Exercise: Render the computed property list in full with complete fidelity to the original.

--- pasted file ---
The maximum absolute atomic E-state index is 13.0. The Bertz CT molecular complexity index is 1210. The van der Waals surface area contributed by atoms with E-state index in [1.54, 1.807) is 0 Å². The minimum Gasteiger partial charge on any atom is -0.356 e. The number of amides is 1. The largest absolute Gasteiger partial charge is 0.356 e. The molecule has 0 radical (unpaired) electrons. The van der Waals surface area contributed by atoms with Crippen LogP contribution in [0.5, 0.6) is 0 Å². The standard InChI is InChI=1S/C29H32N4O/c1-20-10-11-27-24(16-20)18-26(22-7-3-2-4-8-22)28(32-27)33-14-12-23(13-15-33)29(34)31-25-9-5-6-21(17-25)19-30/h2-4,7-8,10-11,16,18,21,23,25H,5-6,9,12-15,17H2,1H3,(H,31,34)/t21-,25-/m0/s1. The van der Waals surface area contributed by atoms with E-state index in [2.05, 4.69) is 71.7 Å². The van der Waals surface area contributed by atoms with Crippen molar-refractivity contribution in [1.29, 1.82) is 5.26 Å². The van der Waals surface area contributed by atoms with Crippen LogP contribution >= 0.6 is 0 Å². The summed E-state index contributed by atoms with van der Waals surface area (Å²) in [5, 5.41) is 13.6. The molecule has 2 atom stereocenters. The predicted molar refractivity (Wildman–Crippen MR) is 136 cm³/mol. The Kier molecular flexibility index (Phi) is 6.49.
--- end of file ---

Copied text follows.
The maximum absolute atomic E-state index is 13.0. The Bertz CT molecular complexity index is 1210. The van der Waals surface area contributed by atoms with E-state index in [1.54, 1.807) is 0 Å². The minimum Gasteiger partial charge on any atom is -0.356 e. The number of amides is 1. The largest absolute Gasteiger partial charge is 0.356 e. The molecule has 0 radical (unpaired) electrons. The van der Waals surface area contributed by atoms with Crippen LogP contribution in [0.5, 0.6) is 0 Å². The standard InChI is InChI=1S/C29H32N4O/c1-20-10-11-27-24(16-20)18-26(22-7-3-2-4-8-22)28(32-27)33-14-12-23(13-15-33)29(34)31-25-9-5-6-21(17-25)19-30/h2-4,7-8,10-11,16,18,21,23,25H,5-6,9,12-15,17H2,1H3,(H,31,34)/t21-,25-/m0/s1. The van der Waals surface area contributed by atoms with E-state index in [2.05, 4.69) is 71.7 Å². The van der Waals surface area contributed by atoms with Crippen molar-refractivity contribution in [1.29, 1.82) is 5.26 Å². The van der Waals surface area contributed by atoms with Crippen LogP contribution >= 0.6 is 0 Å². The summed E-state index contributed by atoms with van der Waals surface area (Å²) in [5, 5.41) is 13.6. The molecule has 2 atom stereocenters. The predicted molar refractivity (Wildman–Crippen MR) is 136 cm³/mol. The Kier molecular flexibility index (Phi) is 6.49.